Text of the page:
New Binance CEO Richard Teng Addresses Compliance Issues in First Interview

Ruholamin Haqshanas
Last updated: | 2 min read
Image Source: Binance

Richard Teng, the newly appointed CEO of Binance, has faced a challenging debut during his first public interview. 

In an interview at the Financial Times’ Crypto and Digital Assets Summit in London, the crypto boss acknowledged that Binance’s compliance systems had been inadequate in the past, admitting to mistakes. 

However, Teng, who has held senior positions at Binance for several years, avoided giving direct answers about the company’s governance.

During the interview, conducted remotely via video with moderator Scott Chipolina, The Financial Times’ digital assets correspondent, Teng evaded straightforward questions about Binance. 

Chipolina repeatedly asked about Binance’s global headquarters, the possibility of an audit, the number of employees, and the company’s application for a license in the UK. 

Teng seemed unwilling to provide clear answers, frustrating Chipolina.

“I’ve asked you where Binance’s global headquarters is, I’ve asked you whether Binance is going to undergo an audit, how many employees the company currently has on its books and whether you’re applying for a license in the UK, which is what Binance told us during our last FT crypto conference. You haven’t answered those questions.”

Teng, seemingly losing patience, insisted that he had answered each question. 

However, when asked once again about Binance’s headquarters, he responded, “It is under consideration.”

Even when questioned about the future of Binance and the changes the company would undergo under new leadership, Teng remained vague, stating that “a lot of things will change” before diverting to a discussion about the industry landscape.

Teng Succeeded CZ Following DOJ Settlement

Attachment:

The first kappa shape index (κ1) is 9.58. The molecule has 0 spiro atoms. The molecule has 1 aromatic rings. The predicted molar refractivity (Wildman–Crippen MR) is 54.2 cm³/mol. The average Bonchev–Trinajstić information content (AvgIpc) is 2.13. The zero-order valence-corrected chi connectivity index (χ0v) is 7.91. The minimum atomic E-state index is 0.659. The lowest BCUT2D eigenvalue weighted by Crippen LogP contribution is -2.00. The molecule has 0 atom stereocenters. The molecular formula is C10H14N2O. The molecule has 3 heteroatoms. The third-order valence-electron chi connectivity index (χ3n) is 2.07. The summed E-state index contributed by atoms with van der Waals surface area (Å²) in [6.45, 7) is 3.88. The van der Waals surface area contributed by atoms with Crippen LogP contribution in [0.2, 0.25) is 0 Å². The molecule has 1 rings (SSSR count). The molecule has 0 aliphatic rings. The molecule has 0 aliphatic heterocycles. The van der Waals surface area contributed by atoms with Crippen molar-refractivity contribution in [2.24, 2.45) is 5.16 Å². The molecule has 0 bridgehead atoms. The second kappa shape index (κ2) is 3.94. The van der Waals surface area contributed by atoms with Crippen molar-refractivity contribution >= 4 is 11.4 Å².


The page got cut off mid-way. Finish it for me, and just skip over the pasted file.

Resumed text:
Teng assumed the position of CEO a few weeks ago, succeeding Changpeng “CZ” Zhao following the settlement with the U.S. Department of Justice. 

The exchange had been accused of violating sanctions and money-transmitting laws. 

In his interview, Teng began with a prepared statement, admitting that mistakes had been made and acknowledging the inadequacy of Binance’s compliance control given its size. 

He stated that going forward, the exchange aims to be both “user-led” and “compliance-led.”

When pressed about the possibility of an audit, Teng claimed that as a private company not raising funds publicly, Binance is not obligated to disclose such information.

He mentioned that the auditors possess the necessary details but avoided naming a specific auditor when asked. 

As reportedTeng has hinted at the exchange’s ability to pay the $4.3 billion it has been fined by the US Justice Department. 

Teng, who was named CEO of Binance on Tuesday after Changpeng Zhao stepped down, said in a recent post on X (formerly Twitter) that the exchange is in good shape financially. 

The statement came in reply to a post by Connor Lango, director of business development at Coinbase, who said Binance will most likely be able to “pay full $4.3B DoJ fine with 0 crypto asset sales.”